Energy policy in Indonesia is complex. Over the next few years the government has tasked itself with reaching 100 per cent electrification and reducing carbon emissions all while keeping energy affordable for consumers. Endowed with an abundance of energy resources including deep coal reserves, considerable renewable energy potential and natural gas and oil deposits it would seem a simple matter to develop these resources and use them to power economic growth. Any surplus could be exported to shore up the current account, while investment incentives could be designed to speed up the transition to renewable energy. But of course, the world is less than ideal.
The first complication is the vast geography of the archipelago. If you merely need to generate and transmit electricity across a single, unified land mass – like the United States or Australia – this can be accomplished through economies of scale to build high-capacity power plants and then transmitting the power to end-users. In Indonesia, thanks to its geography, this is only an option for heavily populated or urbanised areas.
It is not economically feasible to build high-capacity plants in order to electrify the archipelago’s numerous more remote areas, which have historically relied on diesel generators. And speaking of diesel, Indonesia has lately become a net oil importer - demand has risen so fast that domestic supply cannot keep up. Running a current account surplus, at least through oil exports, is no longer on the table.
The second complication is cost. The Indonesian state has a legal mandate to supply affordable energy to its citizens. But developing tens of thousands of megawatts of power, as well as expanding and managing a grid serving over 260 million people, is expensive. It requires large outlays of capital that can only be recouped gradually over many years through customer revenue.
And the state-owned electric utility, Perusahaan Listrik Negara (PLN) has little control over the retail price of electricity – what the consumer pays is mainly determined by the Ministry of Energy, often motivated to keep prices low for political or economic purposes. The same is true of fuel. When you pull up to a gas station, the price you pay at the pump generally does not reflect what it cost the state-owned oil company Pertamina to produce it.
This mandate to keep energy affordable for the consumer means that in Indonesia prices are not the product of competitive market equilibriums. They reflect a sort of political compromise, in which state-owned energy companies take losses in order to deliver a cheaper staple good. This is fine for consumers, but it makes designing and implementing long term financial strategies for the producers and the state very complicated.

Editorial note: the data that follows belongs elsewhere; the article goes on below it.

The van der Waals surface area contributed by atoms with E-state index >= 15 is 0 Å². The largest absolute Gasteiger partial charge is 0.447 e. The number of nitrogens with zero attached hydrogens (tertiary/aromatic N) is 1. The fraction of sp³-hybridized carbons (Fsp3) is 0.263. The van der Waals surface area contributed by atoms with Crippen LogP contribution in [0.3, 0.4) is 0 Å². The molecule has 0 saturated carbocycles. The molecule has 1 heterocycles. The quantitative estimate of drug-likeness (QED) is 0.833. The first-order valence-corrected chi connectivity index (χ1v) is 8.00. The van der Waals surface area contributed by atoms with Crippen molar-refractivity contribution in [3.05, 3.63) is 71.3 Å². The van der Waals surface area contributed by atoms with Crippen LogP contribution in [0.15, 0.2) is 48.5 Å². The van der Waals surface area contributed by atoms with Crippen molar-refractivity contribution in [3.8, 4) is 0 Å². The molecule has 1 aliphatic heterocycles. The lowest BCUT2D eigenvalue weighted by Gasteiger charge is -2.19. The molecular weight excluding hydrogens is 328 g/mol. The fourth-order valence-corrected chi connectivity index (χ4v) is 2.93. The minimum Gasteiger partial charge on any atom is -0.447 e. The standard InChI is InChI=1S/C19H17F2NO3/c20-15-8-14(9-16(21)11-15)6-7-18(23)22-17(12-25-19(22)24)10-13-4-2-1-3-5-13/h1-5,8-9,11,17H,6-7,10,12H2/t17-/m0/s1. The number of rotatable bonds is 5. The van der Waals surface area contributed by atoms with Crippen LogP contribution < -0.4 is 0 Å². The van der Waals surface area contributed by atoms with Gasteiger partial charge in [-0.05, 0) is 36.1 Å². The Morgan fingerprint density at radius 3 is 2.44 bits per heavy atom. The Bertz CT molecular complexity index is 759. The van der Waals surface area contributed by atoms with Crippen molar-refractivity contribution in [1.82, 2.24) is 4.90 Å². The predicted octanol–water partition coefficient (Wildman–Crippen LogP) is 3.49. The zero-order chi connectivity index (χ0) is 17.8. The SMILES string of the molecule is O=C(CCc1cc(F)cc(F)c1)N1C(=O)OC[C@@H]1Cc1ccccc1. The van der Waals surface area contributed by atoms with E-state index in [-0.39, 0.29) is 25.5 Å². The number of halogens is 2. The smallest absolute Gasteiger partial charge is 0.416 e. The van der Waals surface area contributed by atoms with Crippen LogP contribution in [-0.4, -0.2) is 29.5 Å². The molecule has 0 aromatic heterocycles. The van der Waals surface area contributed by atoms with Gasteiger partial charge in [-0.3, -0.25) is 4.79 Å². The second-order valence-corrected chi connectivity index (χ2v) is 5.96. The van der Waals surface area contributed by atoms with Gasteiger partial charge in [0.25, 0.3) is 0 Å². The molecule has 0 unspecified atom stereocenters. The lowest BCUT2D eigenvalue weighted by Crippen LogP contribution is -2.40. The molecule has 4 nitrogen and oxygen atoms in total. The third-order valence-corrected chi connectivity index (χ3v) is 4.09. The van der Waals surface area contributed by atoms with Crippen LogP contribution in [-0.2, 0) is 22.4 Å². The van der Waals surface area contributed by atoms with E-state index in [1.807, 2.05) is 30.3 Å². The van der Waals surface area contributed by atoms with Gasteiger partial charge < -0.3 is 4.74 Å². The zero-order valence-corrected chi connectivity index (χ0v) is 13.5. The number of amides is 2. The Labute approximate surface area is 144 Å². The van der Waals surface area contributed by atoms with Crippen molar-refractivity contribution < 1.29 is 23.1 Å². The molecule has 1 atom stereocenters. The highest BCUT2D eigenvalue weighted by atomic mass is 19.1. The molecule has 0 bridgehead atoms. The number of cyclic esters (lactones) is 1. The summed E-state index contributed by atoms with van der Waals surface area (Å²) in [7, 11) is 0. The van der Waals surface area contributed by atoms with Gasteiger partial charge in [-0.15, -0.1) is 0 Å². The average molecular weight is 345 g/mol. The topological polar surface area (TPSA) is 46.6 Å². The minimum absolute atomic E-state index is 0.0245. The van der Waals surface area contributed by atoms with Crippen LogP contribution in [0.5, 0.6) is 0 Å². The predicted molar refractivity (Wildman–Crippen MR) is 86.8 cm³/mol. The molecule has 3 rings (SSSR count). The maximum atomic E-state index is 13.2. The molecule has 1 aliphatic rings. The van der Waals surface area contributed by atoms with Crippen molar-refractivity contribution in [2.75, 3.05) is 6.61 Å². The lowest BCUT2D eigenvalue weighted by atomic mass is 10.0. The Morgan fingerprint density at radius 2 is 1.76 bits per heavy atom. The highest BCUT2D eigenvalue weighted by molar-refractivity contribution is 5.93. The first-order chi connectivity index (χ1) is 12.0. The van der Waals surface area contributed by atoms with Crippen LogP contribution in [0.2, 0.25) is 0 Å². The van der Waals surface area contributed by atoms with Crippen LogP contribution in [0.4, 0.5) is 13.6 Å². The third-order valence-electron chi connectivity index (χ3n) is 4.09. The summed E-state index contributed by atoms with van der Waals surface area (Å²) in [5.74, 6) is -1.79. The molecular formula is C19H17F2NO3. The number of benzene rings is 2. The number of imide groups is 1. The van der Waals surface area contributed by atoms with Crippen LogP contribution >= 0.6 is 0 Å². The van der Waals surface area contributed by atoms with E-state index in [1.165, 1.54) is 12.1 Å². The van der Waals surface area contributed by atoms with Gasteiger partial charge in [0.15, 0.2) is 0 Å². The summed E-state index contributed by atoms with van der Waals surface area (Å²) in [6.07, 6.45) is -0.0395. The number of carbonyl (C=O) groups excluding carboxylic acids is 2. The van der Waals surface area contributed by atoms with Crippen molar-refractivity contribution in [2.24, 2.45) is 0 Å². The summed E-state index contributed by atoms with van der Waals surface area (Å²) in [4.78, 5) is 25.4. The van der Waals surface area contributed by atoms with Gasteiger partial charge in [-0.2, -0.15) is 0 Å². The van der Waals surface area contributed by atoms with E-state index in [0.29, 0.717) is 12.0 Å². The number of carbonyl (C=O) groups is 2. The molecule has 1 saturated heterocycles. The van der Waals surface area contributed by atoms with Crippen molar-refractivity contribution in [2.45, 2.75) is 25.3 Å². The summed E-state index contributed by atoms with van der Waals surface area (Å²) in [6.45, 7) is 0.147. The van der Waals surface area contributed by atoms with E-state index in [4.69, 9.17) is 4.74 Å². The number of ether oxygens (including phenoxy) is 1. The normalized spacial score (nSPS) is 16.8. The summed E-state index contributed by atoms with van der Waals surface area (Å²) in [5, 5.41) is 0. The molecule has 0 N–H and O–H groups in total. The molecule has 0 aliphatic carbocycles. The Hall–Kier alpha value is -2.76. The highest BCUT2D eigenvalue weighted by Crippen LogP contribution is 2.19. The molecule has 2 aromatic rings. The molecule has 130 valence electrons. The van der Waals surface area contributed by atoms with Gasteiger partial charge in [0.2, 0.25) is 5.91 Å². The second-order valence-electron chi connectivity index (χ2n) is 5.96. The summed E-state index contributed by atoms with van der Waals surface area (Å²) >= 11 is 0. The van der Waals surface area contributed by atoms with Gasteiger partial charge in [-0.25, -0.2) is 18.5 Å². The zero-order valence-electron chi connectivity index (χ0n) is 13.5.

This leads into a third complication, which is sustainability. If you are PLN or Pertamina and you have a mandate to keep prices low, you will probably try to do that by slashing your production costs. In PLN’s case this means sourcing electricity mainly from coal-fired power plants. Coal is cheap in Indonesia, and there is a large domestic supply.
Moreover, the government has the power to intervene in the domestic coal market and hold the price down, as it did in the run-up to the 2019 election. This forced domestic coal companies to sell a portion of their coal to PLN at a lower rate than they could have obtained on global markets. Given the mandate to provide affordable electricity, and the willingness of the state to intervene in markets and manipulate prices, it is no mystery why PLN continues to rely heavily on coal.
The cost of renewable energies is coming down, if we look at global levelised averages. But developing renewable energy at scale in Indonesia is still expensive, precisely because the market is not efficient and investors are often turned off by the unreliable regulatory architecture and the prospect of competing with state-owned giants like PLN. Despite pledges to reduce its carbon footprint and source 23 per cent of its energy from renewable sources by 2025, until these issues are worked out Indonesia’s green energy transition is likely to fall short.
And the fourth complication is politics. Over the years, reliance on fossil fuels and the huge state-owned companies that intermediate their consumption has created a deeply entrenched symbiosis between the political class and fossil fuel interests in the country. Solar and wind power may be getting cheaper, and they may be an effective way to supply power to remote areas. But as long as they remain more expensive than coal, and challenge the dominance of the coal lobby, they will likely struggle to make inroads into Indonesia’s energy supply.